An Internet café differs from a computer lab in that usage of a computer lab is generally free for those with access, while Internet cafés charge for computer use. The term 'Internet café' is often used interchangeably with 'computer lab' but may differ from a computer lab in that users can also connect to the Internet using their own computer or device, and users of a computer lab generally do not need any equipment of their own. There is the need for protection and restrictions within networks available to the public. Users might be denied access to websites featuring adult content or sites that demand too much bandwidth. Those using a computer lab also usually are allowed a limited amount of time to be signed onto a machine, whether surfing the Internet or using software to do other work. Seldom is there a charge to use a public computer lab, but labs in educational facilities tend to be available only to current students of the school, and they usually must sign on so that their activities can be traced and monitored if necessary. Computer labs can be found in libraries, schools, government buildings, science labs, community centers, companies with IT departments that requires such a place for their employees to do their jobs, and research centers. Printers, scanners, and other peripherals may augment the lab setup.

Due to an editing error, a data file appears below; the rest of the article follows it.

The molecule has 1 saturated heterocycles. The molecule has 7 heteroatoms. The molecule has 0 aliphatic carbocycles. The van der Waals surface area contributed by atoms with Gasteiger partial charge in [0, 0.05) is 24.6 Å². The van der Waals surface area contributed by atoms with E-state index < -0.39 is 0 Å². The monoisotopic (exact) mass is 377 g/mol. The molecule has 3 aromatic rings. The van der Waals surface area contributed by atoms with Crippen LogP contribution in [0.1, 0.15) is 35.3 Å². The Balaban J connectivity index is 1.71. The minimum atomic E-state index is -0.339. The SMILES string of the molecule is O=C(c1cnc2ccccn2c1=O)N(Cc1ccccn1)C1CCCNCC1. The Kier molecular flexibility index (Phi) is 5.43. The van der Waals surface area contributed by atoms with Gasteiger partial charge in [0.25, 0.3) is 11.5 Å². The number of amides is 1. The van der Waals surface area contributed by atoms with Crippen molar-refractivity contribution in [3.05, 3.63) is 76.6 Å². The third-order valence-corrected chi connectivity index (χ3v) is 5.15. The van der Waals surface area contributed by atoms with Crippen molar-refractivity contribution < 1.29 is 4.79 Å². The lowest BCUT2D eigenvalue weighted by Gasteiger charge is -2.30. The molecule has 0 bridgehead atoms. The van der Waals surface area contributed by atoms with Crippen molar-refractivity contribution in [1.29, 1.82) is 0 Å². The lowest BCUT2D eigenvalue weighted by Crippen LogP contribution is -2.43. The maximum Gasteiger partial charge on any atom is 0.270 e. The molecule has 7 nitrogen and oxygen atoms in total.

Because they are shared by multiple users, computers in typical labs often have security software installed. This software may limit, trace, or block certain activities, or may quickly restore computers back to their original configurations. Due to the high number of computers in a lab, many lab administrators choose to use remote administration software. Computer labs in schools often have classroom management software installed to manage and control student computer activity from the teacher’s computer, to monitor or prevent web browsing and to remotely control student computers.